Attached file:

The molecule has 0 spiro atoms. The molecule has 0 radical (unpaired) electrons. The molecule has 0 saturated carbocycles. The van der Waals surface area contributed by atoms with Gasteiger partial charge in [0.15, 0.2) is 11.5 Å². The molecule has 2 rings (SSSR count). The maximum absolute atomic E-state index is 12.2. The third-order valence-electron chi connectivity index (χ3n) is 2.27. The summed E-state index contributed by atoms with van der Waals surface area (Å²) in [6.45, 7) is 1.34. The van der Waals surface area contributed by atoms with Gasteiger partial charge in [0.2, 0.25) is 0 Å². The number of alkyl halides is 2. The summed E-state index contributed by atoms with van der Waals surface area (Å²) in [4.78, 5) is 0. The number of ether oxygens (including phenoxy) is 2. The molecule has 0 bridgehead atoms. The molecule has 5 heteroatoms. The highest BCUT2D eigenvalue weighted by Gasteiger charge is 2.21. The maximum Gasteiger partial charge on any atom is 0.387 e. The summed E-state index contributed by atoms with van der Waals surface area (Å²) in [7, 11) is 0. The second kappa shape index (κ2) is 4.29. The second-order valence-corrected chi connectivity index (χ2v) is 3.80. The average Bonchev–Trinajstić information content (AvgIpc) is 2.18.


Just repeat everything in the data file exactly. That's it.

The molecule has 0 spiro atoms. The molecule has 0 radical (unpaired) electrons. The molecule has 0 saturated carbocycles. The van der Waals surface area contributed by atoms with Gasteiger partial charge in [0.15, 0.2) is 11.5 Å². The molecule has 2 rings (SSSR count). The maximum absolute atomic E-state index is 12.2. The third-order valence-electron chi connectivity index (χ3n) is 2.27. The summed E-state index contributed by atoms with van der Waals surface area (Å²) in [6.45, 7) is 1.34. The van der Waals surface area contributed by atoms with Gasteiger partial charge in [0.2, 0.25) is 0 Å². The number of alkyl halides is 2. The summed E-state index contributed by atoms with van der Waals surface area (Å²) in [4.78, 5) is 0. The number of ether oxygens (including phenoxy) is 2. The molecule has 0 bridgehead atoms. The molecule has 5 heteroatoms. The highest BCUT2D eigenvalue weighted by Gasteiger charge is 2.21. The maximum Gasteiger partial charge on any atom is 0.387 e. The summed E-state index contributed by atoms with van der Waals surface area (Å²) in [7, 11) is 0. The second kappa shape index (κ2) is 4.29. The second-order valence-corrected chi connectivity index (χ2v) is 3.80. The average Bonchev–Trinajstić information content (AvgIpc) is 2.18.